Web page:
Illustrations by Harry Williams

Awhile ago, website post-rock had a kind of heyday. There were the obvious big players of post-rock – Godspeed You! Black Emperor, Mogwai, Explosions in the Sky, and then there was A Silver Mount Zion, who are actually a kind of offshoot of Godspeed. It seemed like for a part of my life all I listened to was post-rock. Explosions in the Sky even ‘made it big’ when they provided the soundtrack to the film Friday Night Lights.

Nowadays, however, Godspeed have sounded the death knell with the announcement of an ‘indefinite hiatus’, and there hasn’t been much heard of late from either Explosions in the Sky or Mogwai (although it’s worth pointing out that Mogwai performed at Field Day last year, and it was testament to their status that people battled through the dark and drizzle for their entire set).

But let’s not go too far mourning the death of post-rock, because A Silver Mount Zion are still preaching the gospel, even if it is a slightly modified one. It sounds more and more that A Silver Mount Zion are moving away from their earlier, more stereotypical post-rock sound, and this is most notable with their latest album’s use of vocals. A Silver Mt Zion shouldn’t just be thought of as another post-rock act. They’re political, they’re comical, they play violins, they play double bass, they sing, and most importantly they have substance. On top of all this they have the best titles for their work – for example their first album and its unwieldly title (He Has Left Us Alone but Shafts of Light Sometimes Grace the Corner of Our Rooms…).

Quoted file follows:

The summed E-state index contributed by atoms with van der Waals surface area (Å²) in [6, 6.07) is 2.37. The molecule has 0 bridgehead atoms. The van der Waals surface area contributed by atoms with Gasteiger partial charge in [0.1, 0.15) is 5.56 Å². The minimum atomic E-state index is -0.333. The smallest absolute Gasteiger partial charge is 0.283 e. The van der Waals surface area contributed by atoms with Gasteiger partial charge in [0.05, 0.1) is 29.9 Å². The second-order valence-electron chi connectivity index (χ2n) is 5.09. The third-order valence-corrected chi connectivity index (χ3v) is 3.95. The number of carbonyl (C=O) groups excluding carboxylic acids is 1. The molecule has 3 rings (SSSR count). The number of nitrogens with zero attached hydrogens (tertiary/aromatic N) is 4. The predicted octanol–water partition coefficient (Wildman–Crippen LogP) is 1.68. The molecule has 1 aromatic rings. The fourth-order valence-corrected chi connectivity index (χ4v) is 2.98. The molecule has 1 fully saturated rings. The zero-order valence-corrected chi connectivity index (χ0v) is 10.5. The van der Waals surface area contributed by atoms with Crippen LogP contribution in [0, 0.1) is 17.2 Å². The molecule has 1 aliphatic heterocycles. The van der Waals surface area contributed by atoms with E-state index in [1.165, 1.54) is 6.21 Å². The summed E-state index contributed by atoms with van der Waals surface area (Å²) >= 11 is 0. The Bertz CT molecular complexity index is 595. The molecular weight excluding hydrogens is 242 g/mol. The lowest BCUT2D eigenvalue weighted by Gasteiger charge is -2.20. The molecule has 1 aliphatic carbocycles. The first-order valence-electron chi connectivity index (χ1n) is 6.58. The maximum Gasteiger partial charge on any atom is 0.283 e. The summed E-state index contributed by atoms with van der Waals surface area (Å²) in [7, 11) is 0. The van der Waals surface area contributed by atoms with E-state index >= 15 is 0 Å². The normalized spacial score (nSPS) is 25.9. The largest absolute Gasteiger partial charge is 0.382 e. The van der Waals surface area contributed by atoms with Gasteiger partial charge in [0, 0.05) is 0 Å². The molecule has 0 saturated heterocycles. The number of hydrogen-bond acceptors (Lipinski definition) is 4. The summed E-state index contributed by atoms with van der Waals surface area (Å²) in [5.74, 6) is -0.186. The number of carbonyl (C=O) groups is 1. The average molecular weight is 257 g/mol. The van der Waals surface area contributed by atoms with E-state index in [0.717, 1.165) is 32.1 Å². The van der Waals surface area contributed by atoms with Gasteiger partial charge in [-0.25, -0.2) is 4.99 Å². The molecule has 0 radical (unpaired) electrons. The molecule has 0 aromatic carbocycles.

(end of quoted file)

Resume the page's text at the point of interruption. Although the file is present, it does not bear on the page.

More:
Much of the show was newer material, although they opened with ‘I Fed My Metal Bird the Wings of Other Metal Birds’ from their most recent album. In total they only played five or six songs, although each song was a good 7 minute piece. I’m even reluctant to refer to them as songs, when really they seem more like compositions. There’s no standard verse and chorus, and each piece had a constantly shifting ebb and flow. One thing’s for certain – they were never boring.

On stage, the band emanates a feeling of pleasant unity, never more especially so than when all members of the band blend their instruments and their voices into a whole. Although there’s a lot going on, you can still clearly hear and appreciate the individual contributions. Efrim might be a reluctant leader, but he still leads, and manages to do so without overpowering the others.

The only criticism I have of them was the excessive band-to-audience banter. After a while it got old – it was clear most of the people there just wanted to hear the music.

A Silver Mt Zion’s support also deserves an honourable mention, even if for the sole reason of sharing a surname with me. Alexander Tucker is a lone man with a violin, and a lot of loops. I imagine you’re leaping to Owen Pallett right now, but where Pallett is twee, Tucker is all seriousness. With furrowed brow (which, coincidentally, is also the name of his album) he poured his heart out into both the violin and the two microphones for a series of lengthy songs that never really seemed to go anywhere. I spent his entire set veering wildly between thinking I was starting to like his sound, and wishing he’d get on with something definite. The looping violin and contrived noises all sounded a bit too much like a lengthy tune up, and frequently made me feel impatient.